The countdown for the launch of Isro’s advanced weather satellite INSAT-3DR onboard GSLV-F05 began on Wednesday at 11.10 am.
"The 29-hr countdown operation of GSLV-F05/INSAT-3DR Mission has started at 11.10 hrs on 7 September," Isro said.
GSLV is a three-stage launch vehicle
According to a report in The Times of India, GSLV is a three-stage launch vehicle and a cryogenic engine is used in the third or upper stage. INSAT-3DR is an advanced weather satellite which weighs around 2,211 kg.
The cryogenic engines use liquid hydrogen as fuel and liquid oxygen as oxidiser to burn the fuel. It can produce 1.5 times the thrust compared to liquid rocket engines.
Launch to take place from Sriharikota
The rocket will be launched on 8 September at 4.10 pm from the second launchpad at Satish Dhawan Space Centre SHAR (SDSC SHAR), in Sriharikota, PTI reported. The launch was earlier scheduled on 28 August.
Thursday’s launch will be the first time an indigenous cryogenic engine will be used on an operational flight.
Operational flight is one when components are not tested
According to a report in The Wire, an "operational flight means Isro will not be testing any components, flight parameters or flight routes. The launch will solely be about the mission: delivering the payload." This launch will be a "litmus test" for India's home-made cryogenic technology.
Speaking to The Times of India, a Isro scientist said, "When we build a new rocket, we do a developmental flight to ascertain if it will work properly. Once we are confident, we call it an operational flight which will be considered a routine launch. GSLV-F05 will place the satellite in the geostationary transfer orbit from where the satellite with its propellant will raise to its final geostationary orbit."
The need to develop indigenous cryogenic engines arose because these engines are necessary to put satellites in geostationary orbit and all Russia-supplied engines were already used. Isro, therefore, had to develop a material which could withstand high temperature and pressure.
Indigenous engine had three development flights
Before declaring Thursday’s launch, the indigenous engine had three development flights. Thursday will be the first operational flight.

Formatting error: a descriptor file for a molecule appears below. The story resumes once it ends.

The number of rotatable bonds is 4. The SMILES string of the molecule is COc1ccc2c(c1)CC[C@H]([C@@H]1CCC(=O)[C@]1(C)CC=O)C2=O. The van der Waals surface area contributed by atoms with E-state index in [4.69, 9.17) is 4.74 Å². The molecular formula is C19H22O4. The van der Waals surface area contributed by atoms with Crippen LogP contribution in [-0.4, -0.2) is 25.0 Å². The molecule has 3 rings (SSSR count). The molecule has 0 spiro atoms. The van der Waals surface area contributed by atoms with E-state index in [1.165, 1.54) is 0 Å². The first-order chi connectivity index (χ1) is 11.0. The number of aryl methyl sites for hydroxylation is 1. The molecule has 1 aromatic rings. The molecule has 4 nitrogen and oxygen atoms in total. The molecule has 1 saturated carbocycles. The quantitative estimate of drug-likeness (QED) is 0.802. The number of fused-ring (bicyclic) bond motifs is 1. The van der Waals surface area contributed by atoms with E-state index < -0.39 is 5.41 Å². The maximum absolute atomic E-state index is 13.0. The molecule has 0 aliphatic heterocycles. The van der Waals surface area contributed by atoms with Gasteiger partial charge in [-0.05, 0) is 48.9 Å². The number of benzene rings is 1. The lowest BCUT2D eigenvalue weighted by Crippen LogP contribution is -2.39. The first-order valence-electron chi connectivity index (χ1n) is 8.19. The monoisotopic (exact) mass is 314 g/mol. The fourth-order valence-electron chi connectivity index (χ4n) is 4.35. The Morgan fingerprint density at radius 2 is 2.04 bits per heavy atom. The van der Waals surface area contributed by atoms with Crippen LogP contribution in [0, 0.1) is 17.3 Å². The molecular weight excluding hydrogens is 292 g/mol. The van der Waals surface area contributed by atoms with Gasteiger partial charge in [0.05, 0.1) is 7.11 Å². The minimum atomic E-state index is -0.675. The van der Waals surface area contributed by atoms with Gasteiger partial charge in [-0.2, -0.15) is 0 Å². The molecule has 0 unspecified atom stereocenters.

Earlier with similar configurations, GSLV flight successfully launched D5 and D6 missions in January 2014 and August 2015, putting GSAT-14 and GSAT-6 satellites in the intended GTOs 'very accurately'.
However, reports said that the maiden developmental flight of the indigenous engine conducted on 15 April, 2010 did not succeed.
Mission life of INSAT-3DR is 10 years
The mission life of INSAT-3DR is 10 years and it is expected to join the operational search and rescue service provided by INSAT-3D to various users, including Coast Guard, Airport Authority of India, Shipping and Defence Services.
It will also provide a variety of meteorological services to the country. According to The Wire, it is also expected to continue the mission of the INSAT-3D satellite, which was launched in 2013.
Launch will be the tenth GSLV flight
GSLV-F05 would be the tenth GSLV flight. "GSLV-F05 is the flight in which the indigenously developed Cryogenic Upper Stage is being carried on-board for the fourth time during a GSLV flight," reported The Business Standard.
GSLV is of three kinds
GSLV is of three kinds: Mk-I, Mk-II and Mk-III. The MK-I uses Russian engines for the third stage. "The Mk-II uses four liquid-fuel strap-on boosters in addition to the first stage and the CE-7.5 indigenous cryogenic engine for the third. The Mk-III will use two solid-fuel boosters for the first stage and the CE-20 indigenous cryogenic engine for the third."
The first development flight of Mk-III is expected to happen in December 2016, according to reports. Once the launch on Thursday is successful, Isro will be more hopeful about the launch of CE-20.
With inputs from PTI